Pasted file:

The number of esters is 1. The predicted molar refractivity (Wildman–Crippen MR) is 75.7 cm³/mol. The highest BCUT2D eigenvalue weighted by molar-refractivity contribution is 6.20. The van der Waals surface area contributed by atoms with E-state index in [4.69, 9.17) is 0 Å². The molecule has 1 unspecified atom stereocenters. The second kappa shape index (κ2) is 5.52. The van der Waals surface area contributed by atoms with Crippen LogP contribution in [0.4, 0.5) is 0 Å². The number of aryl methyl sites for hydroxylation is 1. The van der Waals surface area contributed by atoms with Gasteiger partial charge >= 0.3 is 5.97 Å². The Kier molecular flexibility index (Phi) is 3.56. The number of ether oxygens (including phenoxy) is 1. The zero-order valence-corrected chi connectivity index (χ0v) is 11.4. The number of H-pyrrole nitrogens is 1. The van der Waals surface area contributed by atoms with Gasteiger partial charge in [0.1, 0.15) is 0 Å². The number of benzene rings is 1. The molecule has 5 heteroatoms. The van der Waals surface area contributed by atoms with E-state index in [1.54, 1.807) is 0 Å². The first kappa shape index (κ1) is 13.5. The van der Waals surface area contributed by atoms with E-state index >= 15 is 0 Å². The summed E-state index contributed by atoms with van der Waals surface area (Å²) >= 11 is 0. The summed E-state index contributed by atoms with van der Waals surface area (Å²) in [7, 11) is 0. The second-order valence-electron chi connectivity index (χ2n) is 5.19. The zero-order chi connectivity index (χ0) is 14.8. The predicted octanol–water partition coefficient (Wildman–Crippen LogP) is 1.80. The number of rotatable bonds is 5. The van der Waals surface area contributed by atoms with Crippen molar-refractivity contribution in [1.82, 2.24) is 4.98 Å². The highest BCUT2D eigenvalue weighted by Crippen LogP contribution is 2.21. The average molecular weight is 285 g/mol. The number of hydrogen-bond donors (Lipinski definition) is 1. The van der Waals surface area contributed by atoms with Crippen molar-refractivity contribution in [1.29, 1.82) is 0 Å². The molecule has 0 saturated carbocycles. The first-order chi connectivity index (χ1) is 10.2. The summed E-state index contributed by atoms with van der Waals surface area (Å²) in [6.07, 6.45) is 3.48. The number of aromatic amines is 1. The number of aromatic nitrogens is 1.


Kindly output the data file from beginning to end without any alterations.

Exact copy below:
The number of esters is 1. The predicted molar refractivity (Wildman–Crippen MR) is 75.7 cm³/mol. The highest BCUT2D eigenvalue weighted by molar-refractivity contribution is 6.20. The van der Waals surface area contributed by atoms with E-state index in [4.69, 9.17) is 0 Å². The molecule has 1 unspecified atom stereocenters. The second kappa shape index (κ2) is 5.52. The van der Waals surface area contributed by atoms with Crippen LogP contribution in [0.4, 0.5) is 0 Å². The number of aryl methyl sites for hydroxylation is 1. The van der Waals surface area contributed by atoms with Gasteiger partial charge >= 0.3 is 5.97 Å². The Kier molecular flexibility index (Phi) is 3.56. The number of ether oxygens (including phenoxy) is 1. The zero-order valence-corrected chi connectivity index (χ0v) is 11.4. The number of H-pyrrole nitrogens is 1. The van der Waals surface area contributed by atoms with Gasteiger partial charge in [0.1, 0.15) is 0 Å². The number of benzene rings is 1. The molecule has 5 heteroatoms. The van der Waals surface area contributed by atoms with E-state index in [1.54, 1.807) is 0 Å². The first kappa shape index (κ1) is 13.5. The van der Waals surface area contributed by atoms with E-state index >= 15 is 0 Å². The summed E-state index contributed by atoms with van der Waals surface area (Å²) >= 11 is 0. The summed E-state index contributed by atoms with van der Waals surface area (Å²) in [7, 11) is 0. The second-order valence-electron chi connectivity index (χ2n) is 5.19. The zero-order chi connectivity index (χ0) is 14.8. The predicted octanol–water partition coefficient (Wildman–Crippen LogP) is 1.80. The number of rotatable bonds is 5. The van der Waals surface area contributed by atoms with Crippen molar-refractivity contribution in [1.82, 2.24) is 4.98 Å². The highest BCUT2D eigenvalue weighted by Crippen LogP contribution is 2.21. The average molecular weight is 285 g/mol. The number of hydrogen-bond donors (Lipinski definition) is 1. The van der Waals surface area contributed by atoms with Crippen molar-refractivity contribution in [1.29, 1.82) is 0 Å². The molecule has 0 saturated carbocycles. The first-order chi connectivity index (χ1) is 10.2. The summed E-state index contributed by atoms with van der Waals surface area (Å²) in [6.07, 6.45) is 3.48. The number of aromatic amines is 1. The number of aromatic nitrogens is 1.